Thursday, January 26, 2017


Here's two more Real American characters from the pages of GHOST RIDER. They're a slight improvement over these two, but still, not much to write home about.

The main concept of this two-part story, which finishes up in #50, is to have modern-day Ghost Rider Johnny Blaze encounter his 1880s counterpart. This character was Marvel Comics' first Ghost Rider, published in seven issues of his own comic book and a few anthology-appearances after the book failed. Ironically, this character was Marvel's attempt to hijack an earlier western crusader with an almost identical crimefighting pattern-- masquerading as a ghost to battle villains-- published for several years by Magazine Enterprises. When that defunct company's trademark on the character lapsed, Marvel moved in-- though at the time, their version of the Ghost Rider was a spectacular failure.

However, their co-opting of the name made it possible for the company to apply the name to the cycle-riding monster-hero, and he became much more famous than either western character. Marvel reprinted the original Ghost Rider's adventures with a new name, "The Night Rider,"and the counterpart in this 1980 story uses that name as well. (The hapless sagebrush spook would get redubbed once more as "the Phantom Rider.")

Anyway-- Johnny Blaze rescues a man from a rockslide, but because of this action he finds out that the man is involved in a conspiracy to blow up a dam near a Comanche reservation. Blaze's apparent association with this villain causes an elderly Comanche shamaness, Spotted Doe, to call down upon him a ghostly warrior known as "Wisa'ka the Manitou."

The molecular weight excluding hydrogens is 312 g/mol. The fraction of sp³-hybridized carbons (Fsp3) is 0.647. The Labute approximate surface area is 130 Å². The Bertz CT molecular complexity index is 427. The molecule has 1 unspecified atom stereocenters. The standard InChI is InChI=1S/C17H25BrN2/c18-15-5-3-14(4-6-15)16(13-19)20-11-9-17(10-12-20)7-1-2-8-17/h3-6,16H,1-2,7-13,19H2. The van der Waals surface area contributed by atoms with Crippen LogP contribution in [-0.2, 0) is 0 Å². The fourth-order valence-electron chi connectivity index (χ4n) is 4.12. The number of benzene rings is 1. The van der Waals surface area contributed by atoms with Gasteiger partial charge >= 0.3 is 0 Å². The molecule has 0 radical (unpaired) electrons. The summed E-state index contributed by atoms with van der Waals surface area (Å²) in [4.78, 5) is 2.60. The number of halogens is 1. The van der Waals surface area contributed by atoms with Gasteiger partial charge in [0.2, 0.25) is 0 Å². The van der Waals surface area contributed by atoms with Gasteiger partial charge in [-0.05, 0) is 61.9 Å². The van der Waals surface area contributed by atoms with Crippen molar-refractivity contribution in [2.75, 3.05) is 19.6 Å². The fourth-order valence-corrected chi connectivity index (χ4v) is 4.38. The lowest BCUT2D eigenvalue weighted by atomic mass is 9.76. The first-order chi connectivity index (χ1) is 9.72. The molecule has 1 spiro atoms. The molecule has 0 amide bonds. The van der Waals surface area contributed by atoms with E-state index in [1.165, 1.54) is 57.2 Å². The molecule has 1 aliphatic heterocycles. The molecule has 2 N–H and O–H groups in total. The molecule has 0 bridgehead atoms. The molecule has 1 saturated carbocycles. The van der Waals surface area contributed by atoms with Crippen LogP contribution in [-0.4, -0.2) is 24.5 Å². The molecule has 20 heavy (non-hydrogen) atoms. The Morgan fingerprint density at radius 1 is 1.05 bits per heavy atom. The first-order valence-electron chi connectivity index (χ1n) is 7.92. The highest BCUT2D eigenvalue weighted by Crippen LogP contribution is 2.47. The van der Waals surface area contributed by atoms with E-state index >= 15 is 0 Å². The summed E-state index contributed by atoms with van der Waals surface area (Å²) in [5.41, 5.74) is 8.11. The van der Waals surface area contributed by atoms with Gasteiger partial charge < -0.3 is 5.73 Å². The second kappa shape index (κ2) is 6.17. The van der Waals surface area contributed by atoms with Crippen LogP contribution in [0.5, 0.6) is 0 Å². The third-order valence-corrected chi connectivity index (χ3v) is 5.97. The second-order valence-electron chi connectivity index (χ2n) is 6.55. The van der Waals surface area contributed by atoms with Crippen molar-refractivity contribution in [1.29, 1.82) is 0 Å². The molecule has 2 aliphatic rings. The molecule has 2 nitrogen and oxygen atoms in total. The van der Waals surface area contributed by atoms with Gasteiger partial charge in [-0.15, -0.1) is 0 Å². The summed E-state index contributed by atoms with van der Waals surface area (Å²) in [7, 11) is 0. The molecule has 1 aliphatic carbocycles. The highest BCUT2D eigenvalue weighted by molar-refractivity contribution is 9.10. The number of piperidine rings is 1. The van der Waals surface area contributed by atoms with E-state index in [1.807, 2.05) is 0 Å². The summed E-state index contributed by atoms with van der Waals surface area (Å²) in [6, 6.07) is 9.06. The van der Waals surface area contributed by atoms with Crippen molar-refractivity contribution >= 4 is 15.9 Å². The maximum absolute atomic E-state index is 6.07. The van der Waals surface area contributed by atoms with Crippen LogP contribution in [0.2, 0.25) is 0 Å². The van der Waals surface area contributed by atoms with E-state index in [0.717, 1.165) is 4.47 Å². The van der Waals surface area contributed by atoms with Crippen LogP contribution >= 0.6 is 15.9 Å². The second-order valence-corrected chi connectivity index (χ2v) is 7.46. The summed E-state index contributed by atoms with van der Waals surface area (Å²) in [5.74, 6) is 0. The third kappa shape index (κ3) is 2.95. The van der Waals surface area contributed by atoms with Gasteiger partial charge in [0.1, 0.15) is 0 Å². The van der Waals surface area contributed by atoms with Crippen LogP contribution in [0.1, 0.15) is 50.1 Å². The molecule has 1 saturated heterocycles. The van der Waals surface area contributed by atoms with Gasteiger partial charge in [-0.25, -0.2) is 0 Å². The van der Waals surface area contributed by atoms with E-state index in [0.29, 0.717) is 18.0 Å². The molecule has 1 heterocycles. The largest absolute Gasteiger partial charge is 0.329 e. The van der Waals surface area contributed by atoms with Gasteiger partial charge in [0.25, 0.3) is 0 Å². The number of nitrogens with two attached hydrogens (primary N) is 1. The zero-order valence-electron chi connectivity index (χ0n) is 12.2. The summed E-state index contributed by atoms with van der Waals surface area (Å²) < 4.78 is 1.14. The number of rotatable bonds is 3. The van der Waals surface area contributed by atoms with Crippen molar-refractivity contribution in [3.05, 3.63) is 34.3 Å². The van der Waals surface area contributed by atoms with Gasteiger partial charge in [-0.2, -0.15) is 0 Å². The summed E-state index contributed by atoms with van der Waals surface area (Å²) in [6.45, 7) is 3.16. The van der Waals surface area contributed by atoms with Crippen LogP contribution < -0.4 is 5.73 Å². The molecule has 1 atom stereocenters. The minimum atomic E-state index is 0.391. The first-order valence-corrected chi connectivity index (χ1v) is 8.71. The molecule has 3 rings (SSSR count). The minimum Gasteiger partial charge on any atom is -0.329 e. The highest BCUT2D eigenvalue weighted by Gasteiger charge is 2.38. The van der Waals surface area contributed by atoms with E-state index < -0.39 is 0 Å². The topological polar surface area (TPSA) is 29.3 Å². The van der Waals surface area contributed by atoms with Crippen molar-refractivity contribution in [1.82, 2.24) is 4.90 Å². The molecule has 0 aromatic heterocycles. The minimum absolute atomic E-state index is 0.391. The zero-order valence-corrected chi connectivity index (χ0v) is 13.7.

It's not exactly clear what Wis'aka is. "Manitou" is an Algonquin word for a deity-like being, meaning that it probably isn't close to whatever words Comanches used, though they may have analogous concepts. However, Wis'aka functions more like a genie whom the shamaness Spotted Doe calls up at her will, for Wis'aka never speaks or gives any sense that he has volition. He does have really powerful "orenda," though, because twice he wounds the Ghost Rider with his supernatural weapons, just as the demon-hero is thinking what a pushover the spirit will be. For those readers who may've found the Rider a little too invulnerable at times, this scenes are the high points of the story.

Because of Spotted Doe's magic, Ghost Rider travels back to the 1880s, meets Night Rider, and finds out that Spotted Doe is the daughter of Comanche chief Flaming Star, who was the mentor to the main character of the first GHOST RIDER comic. After the two Riders team up against some owlhoots, Spotted Doe sends the demon-hero back to his own time. He saves the Comanches from further victimization by white villains and rides off to his next adventure.

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